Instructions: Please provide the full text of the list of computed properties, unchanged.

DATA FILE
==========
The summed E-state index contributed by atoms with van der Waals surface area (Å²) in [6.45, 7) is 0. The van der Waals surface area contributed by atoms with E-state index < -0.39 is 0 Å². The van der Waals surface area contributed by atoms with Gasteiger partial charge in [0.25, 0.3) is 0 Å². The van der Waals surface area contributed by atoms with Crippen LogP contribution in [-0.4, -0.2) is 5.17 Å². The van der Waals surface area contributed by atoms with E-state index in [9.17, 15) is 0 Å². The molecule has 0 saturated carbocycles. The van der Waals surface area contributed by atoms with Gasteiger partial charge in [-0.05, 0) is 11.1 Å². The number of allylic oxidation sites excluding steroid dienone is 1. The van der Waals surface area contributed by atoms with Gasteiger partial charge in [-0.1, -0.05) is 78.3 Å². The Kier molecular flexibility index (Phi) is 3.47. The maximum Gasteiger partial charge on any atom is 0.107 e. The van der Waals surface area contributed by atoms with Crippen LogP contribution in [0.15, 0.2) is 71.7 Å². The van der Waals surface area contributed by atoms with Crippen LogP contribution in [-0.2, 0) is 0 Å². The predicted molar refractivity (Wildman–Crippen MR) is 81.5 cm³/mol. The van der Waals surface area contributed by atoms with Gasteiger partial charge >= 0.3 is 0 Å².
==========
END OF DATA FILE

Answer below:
The summed E-state index contributed by atoms with van der Waals surface area (Å²) in [6.45, 7) is 0. The van der Waals surface area contributed by atoms with E-state index < -0.39 is 0 Å². The van der Waals surface area contributed by atoms with Gasteiger partial charge in [0.25, 0.3) is 0 Å². The van der Waals surface area contributed by atoms with Crippen LogP contribution in [-0.4, -0.2) is 5.17 Å². The van der Waals surface area contributed by atoms with E-state index in [9.17, 15) is 0 Å². The molecule has 0 saturated carbocycles. The van der Waals surface area contributed by atoms with Gasteiger partial charge in [-0.05, 0) is 11.1 Å². The number of allylic oxidation sites excluding steroid dienone is 1. The van der Waals surface area contributed by atoms with Gasteiger partial charge in [-0.1, -0.05) is 78.3 Å². The Kier molecular flexibility index (Phi) is 3.47. The maximum Gasteiger partial charge on any atom is 0.107 e. The van der Waals surface area contributed by atoms with Crippen LogP contribution in [0.15, 0.2) is 71.7 Å². The van der Waals surface area contributed by atoms with Crippen LogP contribution in [-0.2, 0) is 0 Å². The predicted molar refractivity (Wildman–Crippen MR) is 81.5 cm³/mol. The van der Waals surface area contributed by atoms with Gasteiger partial charge >= 0.3 is 0 Å².